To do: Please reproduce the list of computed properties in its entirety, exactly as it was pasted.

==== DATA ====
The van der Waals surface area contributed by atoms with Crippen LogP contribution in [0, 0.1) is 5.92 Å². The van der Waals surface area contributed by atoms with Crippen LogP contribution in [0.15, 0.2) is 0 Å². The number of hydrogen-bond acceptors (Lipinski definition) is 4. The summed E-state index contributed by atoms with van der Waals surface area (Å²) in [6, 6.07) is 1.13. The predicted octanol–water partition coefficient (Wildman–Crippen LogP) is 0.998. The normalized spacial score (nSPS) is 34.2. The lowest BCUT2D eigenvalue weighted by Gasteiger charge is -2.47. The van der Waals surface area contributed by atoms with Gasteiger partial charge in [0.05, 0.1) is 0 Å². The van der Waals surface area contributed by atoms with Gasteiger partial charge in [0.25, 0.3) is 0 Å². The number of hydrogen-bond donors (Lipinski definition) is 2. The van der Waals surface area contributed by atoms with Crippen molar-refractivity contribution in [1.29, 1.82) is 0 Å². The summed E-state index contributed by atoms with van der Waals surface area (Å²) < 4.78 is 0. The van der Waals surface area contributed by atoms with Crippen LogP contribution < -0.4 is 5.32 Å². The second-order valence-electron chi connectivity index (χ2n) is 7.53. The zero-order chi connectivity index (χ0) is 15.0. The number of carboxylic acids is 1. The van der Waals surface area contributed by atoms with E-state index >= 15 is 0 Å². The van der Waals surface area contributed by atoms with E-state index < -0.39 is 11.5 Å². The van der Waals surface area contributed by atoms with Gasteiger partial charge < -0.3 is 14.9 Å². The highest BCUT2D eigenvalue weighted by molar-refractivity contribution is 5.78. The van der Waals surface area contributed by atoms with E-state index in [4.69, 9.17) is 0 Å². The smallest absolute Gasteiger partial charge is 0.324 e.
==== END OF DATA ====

The van der Waals surface area contributed by atoms with Crippen LogP contribution in [0, 0.1) is 5.92 Å². The van der Waals surface area contributed by atoms with Crippen LogP contribution in [0.15, 0.2) is 0 Å². The number of hydrogen-bond acceptors (Lipinski definition) is 4. The summed E-state index contributed by atoms with van der Waals surface area (Å²) in [6, 6.07) is 1.13. The predicted octanol–water partition coefficient (Wildman–Crippen LogP) is 0.998. The normalized spacial score (nSPS) is 34.2. The lowest BCUT2D eigenvalue weighted by Gasteiger charge is -2.47. The van der Waals surface area contributed by atoms with Gasteiger partial charge in [0.05, 0.1) is 0 Å². The van der Waals surface area contributed by atoms with Gasteiger partial charge in [0.25, 0.3) is 0 Å². The number of hydrogen-bond donors (Lipinski definition) is 2. The van der Waals surface area contributed by atoms with Crippen molar-refractivity contribution in [1.29, 1.82) is 0 Å². The summed E-state index contributed by atoms with van der Waals surface area (Å²) < 4.78 is 0. The van der Waals surface area contributed by atoms with Crippen LogP contribution < -0.4 is 5.32 Å². The second-order valence-electron chi connectivity index (χ2n) is 7.53. The zero-order chi connectivity index (χ0) is 15.0. The number of carboxylic acids is 1. The van der Waals surface area contributed by atoms with E-state index >= 15 is 0 Å². The van der Waals surface area contributed by atoms with E-state index < -0.39 is 11.5 Å². The van der Waals surface area contributed by atoms with Gasteiger partial charge < -0.3 is 14.9 Å². The highest BCUT2D eigenvalue weighted by molar-refractivity contribution is 5.78. The van der Waals surface area contributed by atoms with E-state index in [4.69, 9.17) is 0 Å². The smallest absolute Gasteiger partial charge is 0.324 e.